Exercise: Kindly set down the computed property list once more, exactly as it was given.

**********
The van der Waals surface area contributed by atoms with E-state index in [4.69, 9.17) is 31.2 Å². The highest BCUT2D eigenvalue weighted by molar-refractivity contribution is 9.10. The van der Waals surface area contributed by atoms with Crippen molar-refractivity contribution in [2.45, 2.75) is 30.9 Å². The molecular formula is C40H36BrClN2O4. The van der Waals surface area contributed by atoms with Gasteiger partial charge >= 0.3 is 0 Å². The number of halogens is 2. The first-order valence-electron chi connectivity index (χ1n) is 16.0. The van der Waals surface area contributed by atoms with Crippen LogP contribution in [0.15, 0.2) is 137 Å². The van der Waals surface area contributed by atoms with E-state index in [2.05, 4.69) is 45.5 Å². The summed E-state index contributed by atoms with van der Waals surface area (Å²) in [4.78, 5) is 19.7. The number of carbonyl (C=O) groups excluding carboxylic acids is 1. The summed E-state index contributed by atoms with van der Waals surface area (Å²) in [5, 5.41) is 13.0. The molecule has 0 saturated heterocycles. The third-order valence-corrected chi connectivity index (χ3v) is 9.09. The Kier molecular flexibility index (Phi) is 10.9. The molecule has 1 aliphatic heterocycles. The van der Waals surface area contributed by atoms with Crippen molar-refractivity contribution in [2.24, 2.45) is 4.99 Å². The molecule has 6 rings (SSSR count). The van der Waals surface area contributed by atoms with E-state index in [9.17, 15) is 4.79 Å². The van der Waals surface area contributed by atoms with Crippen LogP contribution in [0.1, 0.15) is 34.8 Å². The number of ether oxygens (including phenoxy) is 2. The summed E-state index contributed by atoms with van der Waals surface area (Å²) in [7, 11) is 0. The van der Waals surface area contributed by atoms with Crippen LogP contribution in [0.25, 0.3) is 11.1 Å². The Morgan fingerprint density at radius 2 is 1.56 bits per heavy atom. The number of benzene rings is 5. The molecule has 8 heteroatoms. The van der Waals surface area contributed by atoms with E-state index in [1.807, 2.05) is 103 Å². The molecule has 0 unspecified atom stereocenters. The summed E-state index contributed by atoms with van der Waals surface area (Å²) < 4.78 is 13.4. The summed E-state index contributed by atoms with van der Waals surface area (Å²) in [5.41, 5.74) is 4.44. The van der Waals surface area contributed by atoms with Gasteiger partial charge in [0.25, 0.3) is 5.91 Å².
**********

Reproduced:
The van der Waals surface area contributed by atoms with E-state index in [4.69, 9.17) is 31.2 Å². The highest BCUT2D eigenvalue weighted by molar-refractivity contribution is 9.10. The van der Waals surface area contributed by atoms with Crippen molar-refractivity contribution in [2.45, 2.75) is 30.9 Å². The molecular formula is C40H36BrClN2O4. The van der Waals surface area contributed by atoms with Gasteiger partial charge >= 0.3 is 0 Å². The number of halogens is 2. The first-order valence-electron chi connectivity index (χ1n) is 16.0. The van der Waals surface area contributed by atoms with Crippen LogP contribution in [0.15, 0.2) is 137 Å². The van der Waals surface area contributed by atoms with E-state index in [2.05, 4.69) is 45.5 Å². The summed E-state index contributed by atoms with van der Waals surface area (Å²) in [4.78, 5) is 19.7. The number of carbonyl (C=O) groups excluding carboxylic acids is 1. The summed E-state index contributed by atoms with van der Waals surface area (Å²) in [5, 5.41) is 13.0. The molecule has 0 saturated heterocycles. The third-order valence-corrected chi connectivity index (χ3v) is 9.09. The Kier molecular flexibility index (Phi) is 10.9. The molecule has 1 aliphatic heterocycles. The van der Waals surface area contributed by atoms with Crippen molar-refractivity contribution in [2.24, 2.45) is 4.99 Å². The molecule has 6 rings (SSSR count). The van der Waals surface area contributed by atoms with E-state index in [9.17, 15) is 4.79 Å². The van der Waals surface area contributed by atoms with Crippen LogP contribution in [0.1, 0.15) is 34.8 Å². The number of ether oxygens (including phenoxy) is 2. The summed E-state index contributed by atoms with van der Waals surface area (Å²) in [7, 11) is 0. The van der Waals surface area contributed by atoms with Crippen LogP contribution in [0.25, 0.3) is 11.1 Å². The Morgan fingerprint density at radius 2 is 1.56 bits per heavy atom. The number of benzene rings is 5. The molecule has 8 heteroatoms. The van der Waals surface area contributed by atoms with E-state index in [1.807, 2.05) is 103 Å². The molecule has 0 unspecified atom stereocenters. The summed E-state index contributed by atoms with van der Waals surface area (Å²) < 4.78 is 13.4. The summed E-state index contributed by atoms with van der Waals surface area (Å²) in [5.41, 5.74) is 4.44. The van der Waals surface area contributed by atoms with Gasteiger partial charge in [0.25, 0.3) is 5.91 Å².